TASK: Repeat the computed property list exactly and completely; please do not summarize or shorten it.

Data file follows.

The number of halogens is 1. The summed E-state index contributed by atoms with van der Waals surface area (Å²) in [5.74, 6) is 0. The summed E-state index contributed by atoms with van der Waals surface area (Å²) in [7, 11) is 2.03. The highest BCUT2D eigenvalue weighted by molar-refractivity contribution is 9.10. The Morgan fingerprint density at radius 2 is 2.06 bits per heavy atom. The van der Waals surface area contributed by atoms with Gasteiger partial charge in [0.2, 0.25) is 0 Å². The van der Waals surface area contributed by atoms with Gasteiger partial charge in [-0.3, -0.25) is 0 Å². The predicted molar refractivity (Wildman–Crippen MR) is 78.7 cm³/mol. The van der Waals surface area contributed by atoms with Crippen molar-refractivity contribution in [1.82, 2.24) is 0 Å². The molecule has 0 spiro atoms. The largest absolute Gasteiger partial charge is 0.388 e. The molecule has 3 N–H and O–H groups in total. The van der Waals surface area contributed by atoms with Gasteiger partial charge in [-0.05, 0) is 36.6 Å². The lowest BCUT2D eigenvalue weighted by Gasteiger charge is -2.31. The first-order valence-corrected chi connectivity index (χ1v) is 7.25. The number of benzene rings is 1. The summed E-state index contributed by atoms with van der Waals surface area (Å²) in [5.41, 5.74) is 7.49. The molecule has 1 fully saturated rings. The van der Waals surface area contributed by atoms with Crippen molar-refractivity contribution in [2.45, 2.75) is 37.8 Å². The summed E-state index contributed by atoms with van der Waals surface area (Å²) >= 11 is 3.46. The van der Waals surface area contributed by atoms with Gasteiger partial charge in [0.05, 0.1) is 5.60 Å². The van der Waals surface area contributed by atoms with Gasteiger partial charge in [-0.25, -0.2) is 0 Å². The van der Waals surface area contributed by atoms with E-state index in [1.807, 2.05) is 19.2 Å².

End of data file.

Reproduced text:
The number of halogens is 1. The summed E-state index contributed by atoms with van der Waals surface area (Å²) in [5.74, 6) is 0. The summed E-state index contributed by atoms with van der Waals surface area (Å²) in [7, 11) is 2.03. The highest BCUT2D eigenvalue weighted by molar-refractivity contribution is 9.10. The Morgan fingerprint density at radius 2 is 2.06 bits per heavy atom. The van der Waals surface area contributed by atoms with Gasteiger partial charge in [0.2, 0.25) is 0 Å². The van der Waals surface area contributed by atoms with Gasteiger partial charge in [-0.3, -0.25) is 0 Å². The predicted molar refractivity (Wildman–Crippen MR) is 78.7 cm³/mol. The van der Waals surface area contributed by atoms with Crippen molar-refractivity contribution in [1.82, 2.24) is 0 Å². The molecule has 0 spiro atoms. The largest absolute Gasteiger partial charge is 0.388 e. The molecule has 3 N–H and O–H groups in total. The van der Waals surface area contributed by atoms with Gasteiger partial charge in [-0.05, 0) is 36.6 Å². The lowest BCUT2D eigenvalue weighted by Gasteiger charge is -2.31. The first-order valence-corrected chi connectivity index (χ1v) is 7.25. The number of benzene rings is 1. The summed E-state index contributed by atoms with van der Waals surface area (Å²) in [5.41, 5.74) is 7.49. The molecule has 1 fully saturated rings. The van der Waals surface area contributed by atoms with Crippen molar-refractivity contribution in [2.45, 2.75) is 37.8 Å². The summed E-state index contributed by atoms with van der Waals surface area (Å²) >= 11 is 3.46. The van der Waals surface area contributed by atoms with Gasteiger partial charge in [0.05, 0.1) is 5.60 Å². The van der Waals surface area contributed by atoms with Gasteiger partial charge in [-0.25, -0.2) is 0 Å². The van der Waals surface area contributed by atoms with E-state index in [1.807, 2.05) is 19.2 Å².